“One Way to Deal With Emotion”: How Art Education Can Help Inmates | Art


The American prison has a long cultural history, portrayed in films from The Shawshank Redemption to The Green Mile. They are generally described as harsh, dehumanizing places populated by hardened criminals and vicious guards.

Who better, then, to demystify prisons and those who live there than the artists themselves? “We had this glorified TV version of what a prison in America is and of course it’s no fun, but there are humans in there too – our fellow humans,” says Brian Roettinger. , a Los Angeles-based graphic designer.

The 44-year-old man and his partner at Studio P – R, Willo Perron, 47, will present next month as guest performers courses for prisoners in California in what Roettinger calls “an opportunity to humanize them and maybe lend a hand to make it less scary. and intimidating “.

The project is a collaboration between the Collectif des Arts de la Prison (PAC), a college program that offers an arts curriculum in 12 California state prisons and the global talent agency Huxley.

Guest artists include photographer Tyler Mitchell, American artist Sterling Ruby, a British-trained artist Issy wood and designer David Ostow. Their subjects will include scriptwriting and creative storytelling, comics and illustration, collage making, and creative mindfulness.

For their part, Perron and Roettinger will teach logo design and typography from December 10th. Roettinger said: “We expect everyone to work together to rename the Prison Arts Collective: think about how this logo and color scheme could communicate, create it as a traditional branding project, and go through the process and step by step. step on how we approach this.

Photography: Peter Merts

The guest artist program consists of 15 one-to-one lessons over 15 weeks. The PAC will initially teach the new program in a prison and eventually bring it to a dozen state prisons for men and women in California. Such work is a declaration of faith in the transformative power of art and the redemptive potential of self-expression.

Perron reflects, “The arts are a way to channel and manage emotion and I think a lot of people who find themselves in these difficult bonds just reacted or didn’t have the outlets.

“We all need many different types of outlets, from therapy to the ability to talk to people. The arts are a great way to channel everything from sadness to anger to joy. [This is] give people one of the tools to turn to instead of something that could turn violent.

America has the highest incarceration rate in the world. When Huxley approached the designer duo to participate, they were quick to say yes, having previously worked with a prison reform foundation led by rapper Jay-Z.

Perron says: “The things that need the most attention in this country are probably health care and the prison system. We’re designers at work and we’re not in government or anything, but it gives us the opportunity to do something that hopefully can help and get things done a bit from our skills. .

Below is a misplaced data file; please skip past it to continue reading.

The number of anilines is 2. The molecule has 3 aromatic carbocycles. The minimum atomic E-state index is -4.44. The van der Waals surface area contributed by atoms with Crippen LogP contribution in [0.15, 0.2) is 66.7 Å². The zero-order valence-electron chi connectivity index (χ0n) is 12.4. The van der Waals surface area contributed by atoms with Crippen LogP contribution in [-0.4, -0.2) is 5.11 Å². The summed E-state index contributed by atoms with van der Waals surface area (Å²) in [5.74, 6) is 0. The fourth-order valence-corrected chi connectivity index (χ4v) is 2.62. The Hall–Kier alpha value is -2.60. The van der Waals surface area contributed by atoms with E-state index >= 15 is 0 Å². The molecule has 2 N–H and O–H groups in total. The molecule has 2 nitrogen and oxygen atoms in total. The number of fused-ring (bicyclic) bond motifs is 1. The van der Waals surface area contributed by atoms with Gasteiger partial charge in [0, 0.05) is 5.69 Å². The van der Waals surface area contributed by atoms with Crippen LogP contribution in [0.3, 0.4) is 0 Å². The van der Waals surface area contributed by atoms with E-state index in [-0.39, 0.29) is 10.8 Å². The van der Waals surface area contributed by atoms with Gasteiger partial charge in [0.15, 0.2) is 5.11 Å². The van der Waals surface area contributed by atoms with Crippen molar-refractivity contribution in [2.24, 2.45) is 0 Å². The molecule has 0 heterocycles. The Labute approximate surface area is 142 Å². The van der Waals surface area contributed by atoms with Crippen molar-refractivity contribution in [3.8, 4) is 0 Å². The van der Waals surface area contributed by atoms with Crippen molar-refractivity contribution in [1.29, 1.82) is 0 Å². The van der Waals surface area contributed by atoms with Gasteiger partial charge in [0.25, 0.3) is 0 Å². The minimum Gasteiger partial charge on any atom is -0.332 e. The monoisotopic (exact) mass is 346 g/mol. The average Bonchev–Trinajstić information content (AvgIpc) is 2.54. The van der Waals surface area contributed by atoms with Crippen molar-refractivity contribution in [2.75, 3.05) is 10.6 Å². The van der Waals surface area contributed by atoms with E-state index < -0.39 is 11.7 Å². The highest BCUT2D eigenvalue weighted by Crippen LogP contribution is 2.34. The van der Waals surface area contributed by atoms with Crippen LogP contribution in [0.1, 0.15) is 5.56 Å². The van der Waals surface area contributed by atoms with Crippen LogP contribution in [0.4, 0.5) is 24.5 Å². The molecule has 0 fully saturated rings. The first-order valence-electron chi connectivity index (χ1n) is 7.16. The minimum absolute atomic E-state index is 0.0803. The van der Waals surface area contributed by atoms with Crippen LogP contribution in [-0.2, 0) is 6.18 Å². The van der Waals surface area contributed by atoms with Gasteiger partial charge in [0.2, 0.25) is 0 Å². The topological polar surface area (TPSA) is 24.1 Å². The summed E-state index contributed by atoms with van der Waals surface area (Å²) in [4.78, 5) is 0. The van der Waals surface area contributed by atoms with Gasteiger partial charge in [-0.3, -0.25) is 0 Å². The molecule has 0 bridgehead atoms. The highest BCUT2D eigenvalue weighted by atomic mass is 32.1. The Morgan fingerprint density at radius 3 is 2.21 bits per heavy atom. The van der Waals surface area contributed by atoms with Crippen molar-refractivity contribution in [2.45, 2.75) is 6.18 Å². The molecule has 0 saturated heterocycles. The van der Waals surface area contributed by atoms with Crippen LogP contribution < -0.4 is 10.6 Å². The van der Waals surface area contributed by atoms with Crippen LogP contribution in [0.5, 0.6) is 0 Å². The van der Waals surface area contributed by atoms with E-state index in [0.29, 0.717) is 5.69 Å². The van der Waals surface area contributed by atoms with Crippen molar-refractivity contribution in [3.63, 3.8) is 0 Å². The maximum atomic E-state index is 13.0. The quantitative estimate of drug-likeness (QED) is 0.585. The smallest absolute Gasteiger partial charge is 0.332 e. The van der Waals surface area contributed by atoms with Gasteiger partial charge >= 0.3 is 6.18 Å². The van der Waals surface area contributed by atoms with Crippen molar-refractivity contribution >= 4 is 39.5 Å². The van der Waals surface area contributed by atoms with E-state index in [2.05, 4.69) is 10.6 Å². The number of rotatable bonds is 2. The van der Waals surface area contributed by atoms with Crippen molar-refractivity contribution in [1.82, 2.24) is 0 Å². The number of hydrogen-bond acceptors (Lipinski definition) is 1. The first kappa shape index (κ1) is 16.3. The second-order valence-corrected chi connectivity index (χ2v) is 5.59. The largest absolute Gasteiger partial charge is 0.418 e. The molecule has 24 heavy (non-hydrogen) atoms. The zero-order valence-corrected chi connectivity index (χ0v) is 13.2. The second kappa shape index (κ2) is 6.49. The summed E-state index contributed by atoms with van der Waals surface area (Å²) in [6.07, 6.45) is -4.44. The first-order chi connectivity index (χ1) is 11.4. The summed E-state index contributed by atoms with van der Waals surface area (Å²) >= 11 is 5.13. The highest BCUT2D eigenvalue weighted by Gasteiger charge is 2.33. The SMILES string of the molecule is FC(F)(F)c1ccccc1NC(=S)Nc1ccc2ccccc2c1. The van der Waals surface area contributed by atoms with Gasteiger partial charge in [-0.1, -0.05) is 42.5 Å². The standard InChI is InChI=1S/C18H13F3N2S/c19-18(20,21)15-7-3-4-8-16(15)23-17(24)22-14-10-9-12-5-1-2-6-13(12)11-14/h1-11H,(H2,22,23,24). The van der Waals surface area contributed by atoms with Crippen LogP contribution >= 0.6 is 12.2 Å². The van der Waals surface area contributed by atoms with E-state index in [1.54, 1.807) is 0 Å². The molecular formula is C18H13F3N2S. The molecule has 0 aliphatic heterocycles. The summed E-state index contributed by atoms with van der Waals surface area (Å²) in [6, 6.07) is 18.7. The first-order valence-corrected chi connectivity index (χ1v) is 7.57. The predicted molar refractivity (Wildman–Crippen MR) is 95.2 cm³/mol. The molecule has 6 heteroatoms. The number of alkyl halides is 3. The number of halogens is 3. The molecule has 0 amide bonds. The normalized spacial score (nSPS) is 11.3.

“These are people who get involved and have contact and a sense of responsibility when it comes to what’s going on with ‘This is where we throw our garbage and we don’t know where it’s going.’ This is how we deal with the woes of our society: we just put people in boxes and throw away the keys. And obviously it didn’t work and we have to start looking at it in a real way.

He adds: “Society makes our problems, society makes our criminals.” We are all intrinsically linked to each other’s decisions. For us to think that the simple solution is to lock people up and not deal with them is medieval at best. “

PAC Lancaster Art Class 2017
Photography: Peter Merts

The non-profit PAC began in 2013 and reaches nearly 450 incarcerated participants each semester. Its founding director, Annie Buckley, a professor at San Diego State University, where it is headquartered, says the response from incarcerated participants has been overwhelmingly positive.

“People feel like it’s like an oasis for them within the prison, where they can relax a bit and feel safe and relaxed in their space and their creativity,” she explains. a telephone interview. “We can take it for granted on the outside, but for them it’s pretty deep.

“The feeling of connection is really powerful: for them to connect with a college student who is coming to teach that they might not have met otherwise. To have this interaction about the arts throughout the classroom is very meaningful. The third is the ability for them to shape a positive identity around being an artist, writer or student.

Buckley recalled that a participant told him his daughter now calls him “an artist” with her friends at school “which I thought was so powerful that I could refer to this in place of anything she used to say about her father being in jail”.

The program includes inmates ranging from those convicted of minor offenses to those serving life sentences. “We don’t ask them why they are there or what they did, because the main goal of our program is to change identities and not to make people known only through the worst thing they have ever done. . It’s about experiencing being in a collaborative and inclusive community and experiencing yourself as artists, students, collaborators and peers.

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